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Futuremark Corporation, a leading developer of benchmarking software, today clarified its position towards driver optimizations for 3DMark benchmarks. Earlier this year both NVIDIA and ATI Technologies were caught on cheating in 3DMark game benchmarks, and even though the latter removed its cheats, the former never confirmed their existence claiming that the industry benchmark had been developed in an attempt to show NVIDIA GeForce FX products in bad light.

In order to clarify its stance on driver optimizations and to help those companies who wish to have their products benchmarked with its industry standard 3DMark benchmark, Futuremark today publishes the following set of guidelines for creating drivers:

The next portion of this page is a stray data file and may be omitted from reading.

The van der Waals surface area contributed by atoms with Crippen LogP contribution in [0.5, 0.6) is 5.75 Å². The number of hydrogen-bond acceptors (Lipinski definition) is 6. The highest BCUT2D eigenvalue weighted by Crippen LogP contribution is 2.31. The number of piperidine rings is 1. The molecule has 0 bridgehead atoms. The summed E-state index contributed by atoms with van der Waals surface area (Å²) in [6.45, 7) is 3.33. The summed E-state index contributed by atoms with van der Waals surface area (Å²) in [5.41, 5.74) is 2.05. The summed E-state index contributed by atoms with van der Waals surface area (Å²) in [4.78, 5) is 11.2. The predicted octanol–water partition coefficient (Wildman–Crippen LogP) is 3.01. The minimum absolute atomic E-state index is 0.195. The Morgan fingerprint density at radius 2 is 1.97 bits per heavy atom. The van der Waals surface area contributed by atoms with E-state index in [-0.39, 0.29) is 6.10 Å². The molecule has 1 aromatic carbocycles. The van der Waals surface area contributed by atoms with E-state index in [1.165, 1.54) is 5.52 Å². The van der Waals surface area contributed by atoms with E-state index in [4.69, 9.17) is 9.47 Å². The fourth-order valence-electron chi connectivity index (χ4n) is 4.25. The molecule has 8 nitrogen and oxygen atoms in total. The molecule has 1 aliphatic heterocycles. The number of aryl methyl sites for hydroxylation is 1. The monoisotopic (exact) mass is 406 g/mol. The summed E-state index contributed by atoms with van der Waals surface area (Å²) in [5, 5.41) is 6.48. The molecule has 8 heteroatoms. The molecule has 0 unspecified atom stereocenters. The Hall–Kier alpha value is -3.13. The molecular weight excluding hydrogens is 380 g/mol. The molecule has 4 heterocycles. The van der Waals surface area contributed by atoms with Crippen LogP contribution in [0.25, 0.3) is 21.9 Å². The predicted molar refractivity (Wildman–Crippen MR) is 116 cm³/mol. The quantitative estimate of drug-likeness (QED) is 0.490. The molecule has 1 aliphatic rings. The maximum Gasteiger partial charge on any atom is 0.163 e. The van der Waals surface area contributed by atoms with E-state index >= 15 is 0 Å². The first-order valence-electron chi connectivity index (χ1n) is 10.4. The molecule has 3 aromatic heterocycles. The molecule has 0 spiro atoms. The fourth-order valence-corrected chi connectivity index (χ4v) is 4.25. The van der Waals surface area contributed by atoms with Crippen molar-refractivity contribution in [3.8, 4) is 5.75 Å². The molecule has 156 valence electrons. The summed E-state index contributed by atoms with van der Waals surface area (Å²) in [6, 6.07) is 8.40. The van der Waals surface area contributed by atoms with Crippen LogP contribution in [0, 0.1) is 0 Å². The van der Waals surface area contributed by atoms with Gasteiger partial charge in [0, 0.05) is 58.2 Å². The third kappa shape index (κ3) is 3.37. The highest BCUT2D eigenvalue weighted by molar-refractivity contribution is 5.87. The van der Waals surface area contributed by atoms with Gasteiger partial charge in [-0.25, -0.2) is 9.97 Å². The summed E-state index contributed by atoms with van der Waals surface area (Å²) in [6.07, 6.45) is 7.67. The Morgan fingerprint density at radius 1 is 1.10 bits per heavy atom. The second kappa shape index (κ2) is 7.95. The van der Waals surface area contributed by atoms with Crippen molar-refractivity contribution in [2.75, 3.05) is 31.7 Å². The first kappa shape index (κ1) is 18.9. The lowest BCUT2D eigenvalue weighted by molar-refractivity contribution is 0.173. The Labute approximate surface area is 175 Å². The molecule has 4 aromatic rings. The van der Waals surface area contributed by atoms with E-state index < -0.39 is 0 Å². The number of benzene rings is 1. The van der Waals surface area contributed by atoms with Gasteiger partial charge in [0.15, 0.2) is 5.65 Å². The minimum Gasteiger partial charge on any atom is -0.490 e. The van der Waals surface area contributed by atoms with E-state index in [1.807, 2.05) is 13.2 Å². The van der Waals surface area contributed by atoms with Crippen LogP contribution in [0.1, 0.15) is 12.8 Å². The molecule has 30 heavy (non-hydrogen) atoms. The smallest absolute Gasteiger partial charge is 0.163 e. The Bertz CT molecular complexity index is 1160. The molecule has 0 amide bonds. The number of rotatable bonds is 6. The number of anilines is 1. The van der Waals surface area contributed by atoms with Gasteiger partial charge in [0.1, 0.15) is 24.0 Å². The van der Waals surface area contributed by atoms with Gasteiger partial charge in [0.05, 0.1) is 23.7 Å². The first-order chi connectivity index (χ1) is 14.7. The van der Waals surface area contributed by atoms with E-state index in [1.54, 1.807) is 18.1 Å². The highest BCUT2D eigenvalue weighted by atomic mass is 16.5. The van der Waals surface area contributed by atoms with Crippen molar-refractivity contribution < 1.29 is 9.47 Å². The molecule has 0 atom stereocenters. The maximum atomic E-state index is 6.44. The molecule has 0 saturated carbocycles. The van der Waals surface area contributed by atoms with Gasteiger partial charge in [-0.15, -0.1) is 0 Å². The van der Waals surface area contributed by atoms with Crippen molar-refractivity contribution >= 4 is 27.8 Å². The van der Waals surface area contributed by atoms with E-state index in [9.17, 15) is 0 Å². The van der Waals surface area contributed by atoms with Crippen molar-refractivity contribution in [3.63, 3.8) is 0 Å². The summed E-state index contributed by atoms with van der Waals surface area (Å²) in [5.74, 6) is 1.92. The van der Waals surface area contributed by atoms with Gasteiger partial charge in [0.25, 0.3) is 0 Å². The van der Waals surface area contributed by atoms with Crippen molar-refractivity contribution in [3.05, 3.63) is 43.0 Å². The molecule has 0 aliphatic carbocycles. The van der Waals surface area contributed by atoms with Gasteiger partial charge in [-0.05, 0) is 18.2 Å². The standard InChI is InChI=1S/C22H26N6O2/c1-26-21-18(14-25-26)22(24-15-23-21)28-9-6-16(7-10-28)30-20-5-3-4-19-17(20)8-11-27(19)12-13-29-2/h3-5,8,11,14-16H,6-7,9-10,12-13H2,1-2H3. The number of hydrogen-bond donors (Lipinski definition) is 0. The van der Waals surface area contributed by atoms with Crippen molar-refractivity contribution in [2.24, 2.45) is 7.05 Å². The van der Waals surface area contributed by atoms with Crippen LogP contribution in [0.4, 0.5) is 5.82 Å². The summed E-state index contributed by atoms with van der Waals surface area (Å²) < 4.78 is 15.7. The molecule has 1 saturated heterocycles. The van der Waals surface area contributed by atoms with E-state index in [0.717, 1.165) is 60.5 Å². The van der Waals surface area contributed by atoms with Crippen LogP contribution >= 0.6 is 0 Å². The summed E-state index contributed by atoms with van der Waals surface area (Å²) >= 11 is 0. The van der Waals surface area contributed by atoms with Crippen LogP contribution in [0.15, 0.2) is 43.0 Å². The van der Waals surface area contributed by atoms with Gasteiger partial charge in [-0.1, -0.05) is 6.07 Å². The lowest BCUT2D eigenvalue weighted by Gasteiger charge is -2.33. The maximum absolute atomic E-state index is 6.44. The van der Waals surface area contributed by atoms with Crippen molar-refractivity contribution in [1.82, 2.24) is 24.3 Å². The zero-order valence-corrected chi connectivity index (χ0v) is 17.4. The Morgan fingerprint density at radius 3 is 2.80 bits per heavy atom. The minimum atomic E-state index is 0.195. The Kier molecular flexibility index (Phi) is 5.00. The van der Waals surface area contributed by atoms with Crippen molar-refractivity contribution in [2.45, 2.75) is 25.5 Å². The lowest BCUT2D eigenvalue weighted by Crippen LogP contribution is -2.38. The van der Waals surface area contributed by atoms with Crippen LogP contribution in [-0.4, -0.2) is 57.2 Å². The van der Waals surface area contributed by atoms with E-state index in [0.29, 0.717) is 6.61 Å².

• It is prohibited to change the rendering quality level that is requested by 3DMark;
  • It is prohibited to detect 3DMark directly or indirectly. In its sole discretion, Futuremark may approve detection in order to fix a specified hardware error;
  • Optimizations that utilize the empirical data of 3DMark are prohibited;
  • Generic optimizations that do not violate the above rules and benefit applications in general are acceptable only if the rendering is math1ematically consistent with that of Microsoft DirectX reference rasterizer.

These four points are very correct and are just what the doctor ordered for the right benchmarking. The only concern is how Futuremark plans to persuade IHVs not to “optimize” or “cheat” in order to get higher 3DMark scores? How should the press detect such kind of drivers’ incorrect behaviour? No idea…


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